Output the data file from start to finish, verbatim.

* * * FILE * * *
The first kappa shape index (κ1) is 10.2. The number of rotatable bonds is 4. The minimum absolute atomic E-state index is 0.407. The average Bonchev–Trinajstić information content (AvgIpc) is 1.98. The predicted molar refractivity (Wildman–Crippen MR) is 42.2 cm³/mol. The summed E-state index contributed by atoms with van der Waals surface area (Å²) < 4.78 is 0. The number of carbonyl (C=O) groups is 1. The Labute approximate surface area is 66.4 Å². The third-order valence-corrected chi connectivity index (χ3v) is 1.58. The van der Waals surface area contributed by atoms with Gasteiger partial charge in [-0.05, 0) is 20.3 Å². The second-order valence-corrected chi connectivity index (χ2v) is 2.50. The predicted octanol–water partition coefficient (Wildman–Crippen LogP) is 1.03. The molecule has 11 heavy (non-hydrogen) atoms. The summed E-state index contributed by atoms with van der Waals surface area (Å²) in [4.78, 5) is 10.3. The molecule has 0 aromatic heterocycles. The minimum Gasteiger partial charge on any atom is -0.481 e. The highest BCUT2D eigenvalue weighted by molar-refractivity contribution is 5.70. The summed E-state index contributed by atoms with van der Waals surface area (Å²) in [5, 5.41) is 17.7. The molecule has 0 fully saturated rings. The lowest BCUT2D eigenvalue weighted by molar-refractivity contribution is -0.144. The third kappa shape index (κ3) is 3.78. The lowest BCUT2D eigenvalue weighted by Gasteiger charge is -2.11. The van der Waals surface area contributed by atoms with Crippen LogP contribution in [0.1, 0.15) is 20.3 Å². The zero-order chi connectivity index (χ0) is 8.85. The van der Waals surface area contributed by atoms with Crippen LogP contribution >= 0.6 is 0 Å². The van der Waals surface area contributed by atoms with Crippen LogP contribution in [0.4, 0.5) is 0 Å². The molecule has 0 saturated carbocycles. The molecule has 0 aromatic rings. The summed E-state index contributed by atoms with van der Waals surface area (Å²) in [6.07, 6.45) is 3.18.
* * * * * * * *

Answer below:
The first kappa shape index (κ1) is 10.2. The number of rotatable bonds is 4. The minimum absolute atomic E-state index is 0.407. The average Bonchev–Trinajstić information content (AvgIpc) is 1.98. The predicted molar refractivity (Wildman–Crippen MR) is 42.2 cm³/mol. The summed E-state index contributed by atoms with van der Waals surface area (Å²) < 4.78 is 0. The number of carbonyl (C=O) groups is 1. The Labute approximate surface area is 66.4 Å². The third-order valence-corrected chi connectivity index (χ3v) is 1.58. The van der Waals surface area contributed by atoms with Gasteiger partial charge in [-0.05, 0) is 20.3 Å². The second-order valence-corrected chi connectivity index (χ2v) is 2.50. The predicted octanol–water partition coefficient (Wildman–Crippen LogP) is 1.03. The molecule has 11 heavy (non-hydrogen) atoms. The summed E-state index contributed by atoms with van der Waals surface area (Å²) in [4.78, 5) is 10.3. The molecule has 0 aromatic heterocycles. The minimum Gasteiger partial charge on any atom is -0.481 e. The highest BCUT2D eigenvalue weighted by molar-refractivity contribution is 5.70. The summed E-state index contributed by atoms with van der Waals surface area (Å²) in [5, 5.41) is 17.7. The molecule has 0 fully saturated rings. The lowest BCUT2D eigenvalue weighted by molar-refractivity contribution is -0.144. The third kappa shape index (κ3) is 3.78. The lowest BCUT2D eigenvalue weighted by Gasteiger charge is -2.11. The van der Waals surface area contributed by atoms with Crippen LogP contribution in [0.1, 0.15) is 20.3 Å². The zero-order chi connectivity index (χ0) is 8.85. The van der Waals surface area contributed by atoms with Crippen LogP contribution >= 0.6 is 0 Å². The van der Waals surface area contributed by atoms with Crippen LogP contribution in [0.4, 0.5) is 0 Å². The molecule has 0 saturated carbocycles. The molecule has 0 aromatic rings. The summed E-state index contributed by atoms with van der Waals surface area (Å²) in [6.07, 6.45) is 3.18.